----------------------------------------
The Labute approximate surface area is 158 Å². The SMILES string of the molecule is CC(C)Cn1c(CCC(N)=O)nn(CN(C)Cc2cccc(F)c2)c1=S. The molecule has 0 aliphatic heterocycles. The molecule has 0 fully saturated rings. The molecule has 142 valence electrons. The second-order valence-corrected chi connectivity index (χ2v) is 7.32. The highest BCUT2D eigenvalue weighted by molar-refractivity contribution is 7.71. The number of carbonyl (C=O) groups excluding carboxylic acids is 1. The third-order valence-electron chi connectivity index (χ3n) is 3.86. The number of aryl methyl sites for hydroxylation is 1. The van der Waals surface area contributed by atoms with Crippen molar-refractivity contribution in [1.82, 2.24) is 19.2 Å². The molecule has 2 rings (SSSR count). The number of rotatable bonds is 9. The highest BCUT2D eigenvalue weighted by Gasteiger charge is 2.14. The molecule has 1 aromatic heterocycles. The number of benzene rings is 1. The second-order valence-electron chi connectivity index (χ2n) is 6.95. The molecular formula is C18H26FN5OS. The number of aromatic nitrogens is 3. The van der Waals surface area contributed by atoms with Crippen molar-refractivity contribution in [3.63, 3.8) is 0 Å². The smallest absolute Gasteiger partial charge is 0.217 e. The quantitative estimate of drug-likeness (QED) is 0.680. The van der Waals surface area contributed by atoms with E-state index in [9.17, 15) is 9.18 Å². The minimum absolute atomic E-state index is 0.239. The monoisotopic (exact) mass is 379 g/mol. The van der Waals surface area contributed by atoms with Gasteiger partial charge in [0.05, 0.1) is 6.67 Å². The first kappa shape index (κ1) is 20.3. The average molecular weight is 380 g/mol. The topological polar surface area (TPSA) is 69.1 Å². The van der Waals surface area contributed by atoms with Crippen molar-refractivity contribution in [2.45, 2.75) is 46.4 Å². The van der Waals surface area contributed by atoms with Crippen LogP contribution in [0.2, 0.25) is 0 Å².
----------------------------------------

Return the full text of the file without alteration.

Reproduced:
The Labute approximate surface area is 158 Å². The SMILES string of the molecule is CC(C)Cn1c(CCC(N)=O)nn(CN(C)Cc2cccc(F)c2)c1=S. The molecule has 0 aliphatic heterocycles. The molecule has 0 fully saturated rings. The molecule has 142 valence electrons. The second-order valence-corrected chi connectivity index (χ2v) is 7.32. The highest BCUT2D eigenvalue weighted by molar-refractivity contribution is 7.71. The number of carbonyl (C=O) groups excluding carboxylic acids is 1. The third-order valence-electron chi connectivity index (χ3n) is 3.86. The number of aryl methyl sites for hydroxylation is 1. The van der Waals surface area contributed by atoms with Crippen molar-refractivity contribution in [1.82, 2.24) is 19.2 Å². The molecule has 2 rings (SSSR count). The number of rotatable bonds is 9. The highest BCUT2D eigenvalue weighted by Gasteiger charge is 2.14. The molecule has 1 aromatic heterocycles. The number of benzene rings is 1. The second-order valence-electron chi connectivity index (χ2n) is 6.95. The molecular formula is C18H26FN5OS. The number of aromatic nitrogens is 3. The van der Waals surface area contributed by atoms with Crippen molar-refractivity contribution in [3.63, 3.8) is 0 Å². The smallest absolute Gasteiger partial charge is 0.217 e. The quantitative estimate of drug-likeness (QED) is 0.680. The van der Waals surface area contributed by atoms with E-state index in [9.17, 15) is 9.18 Å². The minimum absolute atomic E-state index is 0.239. The monoisotopic (exact) mass is 379 g/mol. The van der Waals surface area contributed by atoms with Gasteiger partial charge in [0.05, 0.1) is 6.67 Å². The first kappa shape index (κ1) is 20.3. The average molecular weight is 380 g/mol. The topological polar surface area (TPSA) is 69.1 Å². The van der Waals surface area contributed by atoms with Crippen molar-refractivity contribution in [2.45, 2.75) is 46.4 Å². The van der Waals surface area contributed by atoms with Crippen LogP contribution in [0.2, 0.25) is 0 Å².